Also Read: Where and how India lost the World Test Championship final

What are the worries that still exist

Top-order’s continued run of disappointment

You put things into perspective, and you will know that the Indian top-order (1-3) average 34 and are ranked sixth amongst the Test-playing nations. Their run-rate of 2.8 further puts them down, especially in an era where Test crickets are decided increasingly with rapid-batting displays. 

How long will the middle and lower-order bail India out? To make things worse, India were without two of their best middle-order batters - Shreyas Iyer and Rishabh Pant. 

Since the start of 2022, when Test cricket became more uber-aggressive, the Indian top-order only hits their runs at 3 an over and average 29.8. That means neither are they aggressive nor are they protective of the wicket, which brings us to the next point.

Where do India go with Cheteshwar Pujara

It is ironic that India started this WTC cycle with a Pujara-conundrum and have ended the cycle still stuck on the same one.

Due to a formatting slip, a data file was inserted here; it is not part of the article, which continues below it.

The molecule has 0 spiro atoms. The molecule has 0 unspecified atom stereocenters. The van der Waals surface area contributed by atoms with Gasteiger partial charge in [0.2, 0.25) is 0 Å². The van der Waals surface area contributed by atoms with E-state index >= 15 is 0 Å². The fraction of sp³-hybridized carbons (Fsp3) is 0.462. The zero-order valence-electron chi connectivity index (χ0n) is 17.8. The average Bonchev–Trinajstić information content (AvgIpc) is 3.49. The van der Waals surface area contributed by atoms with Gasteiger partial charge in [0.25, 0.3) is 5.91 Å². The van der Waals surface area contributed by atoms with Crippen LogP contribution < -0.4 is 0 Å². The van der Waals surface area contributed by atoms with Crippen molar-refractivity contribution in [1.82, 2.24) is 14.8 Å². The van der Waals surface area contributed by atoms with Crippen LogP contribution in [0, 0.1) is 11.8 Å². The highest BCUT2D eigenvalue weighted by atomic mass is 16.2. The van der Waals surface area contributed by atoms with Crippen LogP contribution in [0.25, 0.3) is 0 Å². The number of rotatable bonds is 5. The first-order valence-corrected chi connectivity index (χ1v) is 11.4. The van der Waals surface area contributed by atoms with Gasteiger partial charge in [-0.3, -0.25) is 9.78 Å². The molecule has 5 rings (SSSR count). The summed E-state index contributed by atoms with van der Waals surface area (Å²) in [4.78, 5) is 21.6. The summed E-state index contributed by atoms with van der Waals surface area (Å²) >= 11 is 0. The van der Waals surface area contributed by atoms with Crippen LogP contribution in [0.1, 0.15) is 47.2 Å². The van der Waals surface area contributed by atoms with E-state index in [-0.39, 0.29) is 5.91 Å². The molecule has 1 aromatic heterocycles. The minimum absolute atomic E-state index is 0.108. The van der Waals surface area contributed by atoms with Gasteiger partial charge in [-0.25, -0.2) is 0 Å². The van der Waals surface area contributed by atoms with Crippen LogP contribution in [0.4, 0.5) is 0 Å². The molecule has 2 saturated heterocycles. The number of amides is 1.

Pujara is arguably an Indian Test legend. But his waning form, combined with the fact that his stroke-making abilities have hit a rut, has put India in a muddled position. Amongst all the Test-playing nations, India’s No.3 has the second-worst run-rate of 2.6. 

While in the preceding years, it was given that Pujara would ground the new ball and later bring up his century, the drought of the three-figure score has put the entire focus on him. Pujara is 35 and still a pillar of the team, but with Test cricket heading into a new direction altogether, does persisting with Pujara solve any of the issues for India?

There are four half-centuries but only one century against Pujara, which has now put his run-rate and lack of attacking shots into the questioning line.